I continually work with customers to help them achieve greater success with their software engineering processes. Generally speaking, I come across a large number of fairly large and successful organizations who rely on technology for their business yet maintain an extremely low success rate with their IT projects. What makes a project successful? To some organizations simply finishing a project that they start is considered successful – nothing like keeping that achievement bar right up there. In my humble opinion a project needs to be on-time, on-budget, and more importantly on-function. If your projects are on-budget and on-time yet lack the business valued functionality that you planned on providing – are you successful? My opinion is that you are not.
There are many different types of companies and thus, many styles of software engineering. For example, a company that develops off-the-shelf software will likely develop software differently than an insurance company wishing to implement a new claims solution across their offices with their in-house developers. I could go on and on here as I can classify at least 4 distinctly different types of situations where software is developed, yet one thing I’ve learned over the years is that despite these differences, there is still a great deal of common problems in the way many organizations develop software, and thus, common solutions to those problems.
One of the first things that I do with customers is to try to get them to think outside of the day to day project mindset. Think about software engineering as it exists across and between projects – take a holistic view of how they develop software and achieve a perspective of what truly drives them. Very commonly I find that the processes and techniques that surround gathering, analyzing, and representing requirements to be a stumbling block. This isn’t news to a lot of people and this recognition is a driving force behind many of the agile methodologies which put a great deal of emphasis on the continual interaction with users to ensure that the requirements are correctly communicated. Generally speaking, I’m a big fan of agile based methodologies; however, I’m also a fan a bit of formality and ceremony.
What does this have to do with CMMI? Well, I’ve been a silent fan of CMMI for a while, employing much of its patterns and guidance in my consulting practices. Why silent? Well, it seemed that every time I would bring up CMMI to other developers or organizations I would get bombarded with comments like “CMMI? Bla – that’s only for extremely large organizations who want to waste their money” or “CMMI – that will bloat the software construction process and is totally against agile methodologies.” Additionally, I typically get a great deal of negative feedback from developers because the discipline that CMMI was thought to impose would restrict the intellectual freedom of the developer (I tend to go off on tangents on this topic because discipline and freedom are not opposing forces – the greatest artists (music, art, dance, etc) the world has ever seen got that way through vigor and discipline – yet many developers seem to feel they fit outside of this paradigm).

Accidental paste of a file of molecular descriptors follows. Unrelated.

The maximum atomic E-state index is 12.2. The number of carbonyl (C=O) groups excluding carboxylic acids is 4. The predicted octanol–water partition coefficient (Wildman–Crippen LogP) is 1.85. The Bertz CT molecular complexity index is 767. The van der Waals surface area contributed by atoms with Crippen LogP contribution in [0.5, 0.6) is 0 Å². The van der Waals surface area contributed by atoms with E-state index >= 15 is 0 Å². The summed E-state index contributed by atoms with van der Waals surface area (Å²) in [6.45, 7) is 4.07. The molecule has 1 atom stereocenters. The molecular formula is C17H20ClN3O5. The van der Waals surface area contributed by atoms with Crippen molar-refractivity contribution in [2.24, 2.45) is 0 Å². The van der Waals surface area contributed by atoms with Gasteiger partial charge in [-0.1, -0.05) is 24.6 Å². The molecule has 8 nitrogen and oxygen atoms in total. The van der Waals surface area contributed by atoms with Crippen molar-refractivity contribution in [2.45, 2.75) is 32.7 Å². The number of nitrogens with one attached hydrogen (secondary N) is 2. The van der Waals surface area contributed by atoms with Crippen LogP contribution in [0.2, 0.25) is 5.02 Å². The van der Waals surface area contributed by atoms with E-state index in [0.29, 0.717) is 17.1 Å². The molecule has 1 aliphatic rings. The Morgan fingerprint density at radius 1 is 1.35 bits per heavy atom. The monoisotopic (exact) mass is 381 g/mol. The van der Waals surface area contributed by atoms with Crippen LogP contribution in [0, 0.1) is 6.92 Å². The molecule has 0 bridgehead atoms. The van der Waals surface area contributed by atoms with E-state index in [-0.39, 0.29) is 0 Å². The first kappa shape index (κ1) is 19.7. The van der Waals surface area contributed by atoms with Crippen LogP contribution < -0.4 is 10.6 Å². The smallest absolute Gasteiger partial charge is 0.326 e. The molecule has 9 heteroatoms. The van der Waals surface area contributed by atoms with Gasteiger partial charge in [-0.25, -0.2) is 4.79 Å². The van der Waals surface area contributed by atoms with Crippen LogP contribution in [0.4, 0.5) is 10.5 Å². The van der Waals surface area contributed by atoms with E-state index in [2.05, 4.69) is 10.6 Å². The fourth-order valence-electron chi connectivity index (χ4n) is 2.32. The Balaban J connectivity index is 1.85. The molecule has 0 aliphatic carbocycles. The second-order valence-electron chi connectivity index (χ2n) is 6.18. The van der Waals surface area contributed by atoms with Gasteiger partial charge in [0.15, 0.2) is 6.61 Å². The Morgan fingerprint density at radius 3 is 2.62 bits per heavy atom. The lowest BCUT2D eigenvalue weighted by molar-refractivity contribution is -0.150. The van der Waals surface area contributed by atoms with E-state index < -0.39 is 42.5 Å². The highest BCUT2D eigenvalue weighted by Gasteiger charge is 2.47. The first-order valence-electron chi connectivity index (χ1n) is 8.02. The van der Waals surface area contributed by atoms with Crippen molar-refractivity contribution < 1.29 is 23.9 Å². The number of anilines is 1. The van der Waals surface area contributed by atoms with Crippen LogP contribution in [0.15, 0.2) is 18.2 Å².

Back to CMMI – I like it because its not just best practices –they are also goals. We have goals in everything else we do – our career, our businesses, our family – why can’t we have goals, and practices that help us achieve those goals, in the way we develop software. Another reason I like CMMI is because it re-enforces my claim to separate your software engineering practices into perspectives – and to have one of those perspectives span all projects and deal with the ongoing process of improving all areas of your engineering practices.
I’ve always believed that CMMI does nothing to hinder the agile development team. CMMI is not specific and is enhanced with good management tools (Microsoft Visual Studio Team System stands out here). CMMI may not be for everyone, but for me it provides a “design pattern”, if you will, of process improvement that can be taken and interpreted for different organizations, depending on their specific needs. On that note, many organizations do not require CMMI certification – that is having all of their software processes at a particular level (staged). In fact, I’m a much bigger fan of the continual model where the needs of the project or organization (because they are distinctly different) drive the maturity needs for different areas within CMMI.
It’s my belief that we are going to see a revelation of sorts regarding software engineering – moving from ad hoc disconnected processes to one that is more disciplined (yet agile). In fact, software engineering can’t even be considered an engineering practice until we see a more professional and disciplined approach to its definition and its construction and maintenance. I can also see a split in the future between those who are the “engineers” and those who are closer to trade workers – much like most other industries (eg – Electrical Engineers and Electricians, Automotive Engineers and Mechanics, etc) – both perspectives requiring a great deal of training and education but focused in different areas.
Just some random thoughts early on a holiday weekend.